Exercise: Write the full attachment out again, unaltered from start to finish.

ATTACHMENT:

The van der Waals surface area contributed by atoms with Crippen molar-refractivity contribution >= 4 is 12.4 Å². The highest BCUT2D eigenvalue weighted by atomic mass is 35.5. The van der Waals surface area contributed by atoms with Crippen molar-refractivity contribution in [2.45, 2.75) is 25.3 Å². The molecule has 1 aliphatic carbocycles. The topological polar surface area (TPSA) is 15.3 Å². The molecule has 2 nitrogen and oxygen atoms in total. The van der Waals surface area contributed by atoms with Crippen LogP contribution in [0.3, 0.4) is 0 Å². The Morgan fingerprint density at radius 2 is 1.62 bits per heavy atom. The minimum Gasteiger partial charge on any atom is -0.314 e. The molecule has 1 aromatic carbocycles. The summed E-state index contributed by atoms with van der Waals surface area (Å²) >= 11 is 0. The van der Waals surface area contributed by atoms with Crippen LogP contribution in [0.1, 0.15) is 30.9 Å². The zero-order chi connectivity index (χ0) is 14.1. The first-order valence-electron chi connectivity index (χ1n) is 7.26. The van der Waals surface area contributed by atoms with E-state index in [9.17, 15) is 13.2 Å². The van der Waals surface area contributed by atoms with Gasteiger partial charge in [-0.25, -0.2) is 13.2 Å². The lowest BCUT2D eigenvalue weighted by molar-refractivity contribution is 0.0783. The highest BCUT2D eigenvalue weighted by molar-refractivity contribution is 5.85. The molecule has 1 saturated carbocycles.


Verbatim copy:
The van der Waals surface area contributed by atoms with Crippen molar-refractivity contribution >= 4 is 12.4 Å². The highest BCUT2D eigenvalue weighted by atomic mass is 35.5. The van der Waals surface area contributed by atoms with Crippen molar-refractivity contribution in [2.45, 2.75) is 25.3 Å². The molecule has 1 aliphatic carbocycles. The topological polar surface area (TPSA) is 15.3 Å². The molecule has 2 nitrogen and oxygen atoms in total. The van der Waals surface area contributed by atoms with Crippen LogP contribution in [0.3, 0.4) is 0 Å². The Morgan fingerprint density at radius 2 is 1.62 bits per heavy atom. The minimum Gasteiger partial charge on any atom is -0.314 e. The molecule has 1 aromatic carbocycles. The summed E-state index contributed by atoms with van der Waals surface area (Å²) >= 11 is 0. The van der Waals surface area contributed by atoms with Crippen LogP contribution in [0.1, 0.15) is 30.9 Å². The zero-order chi connectivity index (χ0) is 14.1. The first-order valence-electron chi connectivity index (χ1n) is 7.26. The van der Waals surface area contributed by atoms with E-state index in [9.17, 15) is 13.2 Å². The van der Waals surface area contributed by atoms with Gasteiger partial charge in [-0.25, -0.2) is 13.2 Å². The lowest BCUT2D eigenvalue weighted by molar-refractivity contribution is 0.0783. The highest BCUT2D eigenvalue weighted by molar-refractivity contribution is 5.85. The molecule has 1 saturated carbocycles.